How does “outness” affect lesbian, gay, and bisexual (LGB) service members’ mental health? In Armed Forces and Society, Wyatt Evans and colleagues explore how one’s level of outness—and satisfaction with it—determine depression and anxiety symptoms in today’s American military.
Recruiting from the Military Times and on military installations, the authors administered online surveys to 236 current service members. Service members were asked to respond to questions regarding depression and anxiety, taken from the Generalized Anxiety Disorder 7 and Patient Health Questionnaire. Respondents’ level of “outness” was measured with an adapted Outness Inventory, a rating of one’s openness about sexual orientation. Respondents were also asked how satisfied they were with their outness, finding that higher levels of outness were associated with better mental health outcomes.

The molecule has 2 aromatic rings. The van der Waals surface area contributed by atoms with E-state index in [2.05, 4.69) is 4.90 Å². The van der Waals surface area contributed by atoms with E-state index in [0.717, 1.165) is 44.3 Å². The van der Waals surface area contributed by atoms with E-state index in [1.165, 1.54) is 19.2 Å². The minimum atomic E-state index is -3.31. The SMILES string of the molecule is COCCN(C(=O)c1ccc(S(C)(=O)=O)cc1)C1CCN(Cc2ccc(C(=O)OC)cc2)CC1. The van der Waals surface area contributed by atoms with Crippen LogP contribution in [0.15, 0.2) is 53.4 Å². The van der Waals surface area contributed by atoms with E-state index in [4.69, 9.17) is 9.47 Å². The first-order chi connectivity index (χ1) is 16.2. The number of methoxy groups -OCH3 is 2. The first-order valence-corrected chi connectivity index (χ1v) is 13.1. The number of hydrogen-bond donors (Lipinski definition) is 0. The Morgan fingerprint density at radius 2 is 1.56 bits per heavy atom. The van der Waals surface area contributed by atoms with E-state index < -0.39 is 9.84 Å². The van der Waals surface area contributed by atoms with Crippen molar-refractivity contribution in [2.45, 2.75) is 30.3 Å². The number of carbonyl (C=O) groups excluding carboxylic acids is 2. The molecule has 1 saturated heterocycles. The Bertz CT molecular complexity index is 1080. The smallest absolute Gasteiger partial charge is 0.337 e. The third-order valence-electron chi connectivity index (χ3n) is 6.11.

Given that military personnel and sexual minorities both have an increased risk of poor mental health outcomes, Evans and colleagues provide valuable insights for a group whose intersectional experiences may be overlooked. Regarding the mental health of LGB military members, outness and satisfaction are positively associated with decreasing depression and anxiety. In the post-Don’t Ask, Don’t Tell era of the U.S. military, then, there’s good news: fears of poor mental health outcomes among openly queer service members is not supported.